The key is to line up the trailer so that you are pulling it straight. Maintain a slow speed and use your turn signals.
How to Pull a 33′ travel trailer and turning?
– Drive slowly and maintain your lane when approaching an intersection.
– Signal at least 100 feet before turning left or right.
– Watch for pedestrians, bicyclists, other vehicles and road hazards such as potholes, debris, construction sites and animals.
– Slow down to make turns. Remember your trailer will follow the same path as your turning vehicle so use caution when making a turn and be prepared for your rig to swing wide depending on how sharp the turn is. Do not pull out in front of other traffic without checking first that you have enough room to complete the maneuver safely.
Straight line driving:
– Maintain a steady speed and keep all parts of your rig in good working order including tires, suspension, etc.
– Don’t overload your truck or trailer by adding extra trailers, campers or cargo unless you have leveled springs under them. Ensure brakes are fully functional before traveling long distances.
– Use extreme caution when passing large trucks because they take longer to stop and their size makes it difficult to see what’s going on ahead of them.
– Keep enough space in front of your car or rig so you can safely stop without hitting the vehicle ahead of you. When stopped, leave a safety cushion between cars at least the length of one trailer. Be extra careful when driving with snow, ice or water on the road surface.
– Avoid distractions such as cell phones; the goal is safe, enjoyable driving for everyone involved!
– Pay close attention to weather reports before any long trip and be prepared for changing conditions by having all necessary supplies including food, water, blankets and warm clothing accessible within your vehicles (in case things go bad). Having an emergency kit is also a good idea.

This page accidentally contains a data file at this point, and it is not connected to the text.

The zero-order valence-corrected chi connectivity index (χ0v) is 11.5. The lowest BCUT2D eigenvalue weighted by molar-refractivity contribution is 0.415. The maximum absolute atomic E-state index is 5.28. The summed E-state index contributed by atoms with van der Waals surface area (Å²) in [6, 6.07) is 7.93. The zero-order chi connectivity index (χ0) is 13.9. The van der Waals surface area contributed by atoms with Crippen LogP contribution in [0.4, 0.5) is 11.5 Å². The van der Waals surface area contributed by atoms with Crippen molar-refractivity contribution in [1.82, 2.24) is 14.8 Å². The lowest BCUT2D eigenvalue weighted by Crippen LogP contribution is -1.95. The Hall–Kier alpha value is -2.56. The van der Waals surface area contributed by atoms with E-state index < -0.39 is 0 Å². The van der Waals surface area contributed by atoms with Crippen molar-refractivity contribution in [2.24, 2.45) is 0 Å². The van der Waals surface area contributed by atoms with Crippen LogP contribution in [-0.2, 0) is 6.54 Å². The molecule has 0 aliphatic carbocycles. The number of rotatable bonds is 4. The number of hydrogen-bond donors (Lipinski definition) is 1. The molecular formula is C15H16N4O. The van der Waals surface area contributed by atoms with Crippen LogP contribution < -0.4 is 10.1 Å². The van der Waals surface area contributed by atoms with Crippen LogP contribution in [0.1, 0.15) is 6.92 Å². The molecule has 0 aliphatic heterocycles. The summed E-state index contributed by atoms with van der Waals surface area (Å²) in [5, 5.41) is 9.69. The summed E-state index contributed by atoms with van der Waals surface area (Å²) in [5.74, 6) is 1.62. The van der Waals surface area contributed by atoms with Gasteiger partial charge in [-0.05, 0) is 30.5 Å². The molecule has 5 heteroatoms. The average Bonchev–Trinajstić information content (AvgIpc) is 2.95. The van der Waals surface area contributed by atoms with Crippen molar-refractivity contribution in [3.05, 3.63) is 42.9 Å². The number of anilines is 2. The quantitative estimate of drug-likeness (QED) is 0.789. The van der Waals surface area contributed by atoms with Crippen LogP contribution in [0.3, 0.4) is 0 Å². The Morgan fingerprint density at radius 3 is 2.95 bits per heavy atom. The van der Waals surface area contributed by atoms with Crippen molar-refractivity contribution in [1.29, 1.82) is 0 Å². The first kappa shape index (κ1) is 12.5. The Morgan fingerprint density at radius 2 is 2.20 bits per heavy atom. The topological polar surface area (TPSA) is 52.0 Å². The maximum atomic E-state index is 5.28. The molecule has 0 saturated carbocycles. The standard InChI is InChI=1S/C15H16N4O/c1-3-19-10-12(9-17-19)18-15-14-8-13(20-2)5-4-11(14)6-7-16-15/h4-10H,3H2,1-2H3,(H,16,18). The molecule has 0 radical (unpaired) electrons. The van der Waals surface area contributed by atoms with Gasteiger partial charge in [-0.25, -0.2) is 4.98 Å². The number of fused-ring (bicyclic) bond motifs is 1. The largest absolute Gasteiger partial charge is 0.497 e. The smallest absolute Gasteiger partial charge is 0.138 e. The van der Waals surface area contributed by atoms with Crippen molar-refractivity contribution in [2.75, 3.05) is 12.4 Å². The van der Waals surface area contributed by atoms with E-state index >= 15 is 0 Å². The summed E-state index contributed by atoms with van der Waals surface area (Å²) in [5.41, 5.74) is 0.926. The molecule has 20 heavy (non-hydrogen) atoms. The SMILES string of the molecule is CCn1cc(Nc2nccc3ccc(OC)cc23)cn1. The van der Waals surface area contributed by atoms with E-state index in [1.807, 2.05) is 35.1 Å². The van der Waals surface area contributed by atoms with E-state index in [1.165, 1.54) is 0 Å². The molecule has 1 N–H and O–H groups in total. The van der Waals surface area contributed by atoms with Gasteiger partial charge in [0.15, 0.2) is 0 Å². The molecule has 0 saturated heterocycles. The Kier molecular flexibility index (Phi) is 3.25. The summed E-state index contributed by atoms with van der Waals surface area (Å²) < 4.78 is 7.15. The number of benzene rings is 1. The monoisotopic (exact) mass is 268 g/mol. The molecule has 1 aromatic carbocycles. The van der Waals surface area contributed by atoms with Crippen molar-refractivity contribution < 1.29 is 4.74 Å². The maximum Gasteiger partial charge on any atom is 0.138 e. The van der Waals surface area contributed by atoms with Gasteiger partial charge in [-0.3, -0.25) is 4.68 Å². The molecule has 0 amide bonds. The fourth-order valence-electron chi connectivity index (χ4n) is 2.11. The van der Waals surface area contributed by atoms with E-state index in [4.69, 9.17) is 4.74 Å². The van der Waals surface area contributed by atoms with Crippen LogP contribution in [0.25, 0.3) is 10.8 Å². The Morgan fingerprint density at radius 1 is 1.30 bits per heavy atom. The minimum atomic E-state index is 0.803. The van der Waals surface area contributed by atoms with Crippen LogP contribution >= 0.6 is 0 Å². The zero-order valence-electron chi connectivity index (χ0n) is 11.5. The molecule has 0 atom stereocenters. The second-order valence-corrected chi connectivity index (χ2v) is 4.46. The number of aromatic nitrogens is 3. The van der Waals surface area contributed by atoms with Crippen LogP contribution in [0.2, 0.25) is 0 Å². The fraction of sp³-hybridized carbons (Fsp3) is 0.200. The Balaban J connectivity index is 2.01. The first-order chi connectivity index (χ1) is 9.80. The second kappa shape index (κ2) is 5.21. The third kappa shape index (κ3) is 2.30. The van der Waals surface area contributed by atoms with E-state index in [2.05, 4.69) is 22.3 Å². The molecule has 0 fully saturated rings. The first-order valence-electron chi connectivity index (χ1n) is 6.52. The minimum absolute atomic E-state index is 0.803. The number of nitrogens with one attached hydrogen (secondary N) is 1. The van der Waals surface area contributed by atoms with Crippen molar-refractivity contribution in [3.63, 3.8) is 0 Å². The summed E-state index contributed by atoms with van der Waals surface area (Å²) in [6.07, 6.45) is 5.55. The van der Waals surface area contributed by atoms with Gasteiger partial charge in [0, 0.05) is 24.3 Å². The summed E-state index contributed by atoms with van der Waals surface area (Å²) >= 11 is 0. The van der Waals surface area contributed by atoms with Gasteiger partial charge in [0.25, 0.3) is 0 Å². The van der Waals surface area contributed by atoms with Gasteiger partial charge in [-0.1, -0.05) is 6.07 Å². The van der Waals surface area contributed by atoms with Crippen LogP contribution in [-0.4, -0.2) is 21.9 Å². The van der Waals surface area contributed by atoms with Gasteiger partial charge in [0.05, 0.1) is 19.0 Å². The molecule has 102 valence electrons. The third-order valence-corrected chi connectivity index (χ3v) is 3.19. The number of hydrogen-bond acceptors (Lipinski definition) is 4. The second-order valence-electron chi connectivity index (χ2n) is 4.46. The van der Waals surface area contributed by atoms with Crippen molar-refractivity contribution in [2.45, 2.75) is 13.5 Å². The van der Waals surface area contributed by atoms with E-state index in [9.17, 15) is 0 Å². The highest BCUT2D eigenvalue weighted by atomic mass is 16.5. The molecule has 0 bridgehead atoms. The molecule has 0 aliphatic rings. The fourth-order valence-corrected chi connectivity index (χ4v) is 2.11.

– Refrain from driving in adverse conditions, such as heavy rain, wind or snow unless you are properly prepared and have someone experienced to accompany you.
– Limit your speed on downgrades; go slowly and let the air out of your tires if they start roaring while traveling downhill.
– Do not use cruise control on long grades because it will cause your engine to overheat.
Tires – Make sure they are properly inflated and always use good quality tires designed for trailer loading. One of the most common mistakes made is allowing air pressure to fall too low travel. This can easily result in uneven tire wear and if a blowout does occur, the slow leak that results is likely to be much more dangerous than one might expect.
Tow hooks – While these are really only required with larger trailers, they do provide an easy way to get another line attached if necessary (or just for good insurance) allowing you to help another vehicle out of a jam or even winch yourself out of trouble.
The tow hooks on my Chevy truck were actually used to help pull my trailer into camp at least once! They also serve well as tie down points when parking your rig in a place where other vehicles may bump it while parking or moving themselves around.
I have found that using two sets of eyes while backing up is even more helpful than using the rear view mirrors. A person watching behind you can tell you if your rig is swinging or not while one at the side can help guide you into a level spot.
In this article, we’ve provided all the information you need to know about how to pull a 33′ trailer. From understanding what size truck you should use for pulling trailers and purchasing a hitch ball that fits your vehicle, to knowing which way is best to back up how to hook up a trailer.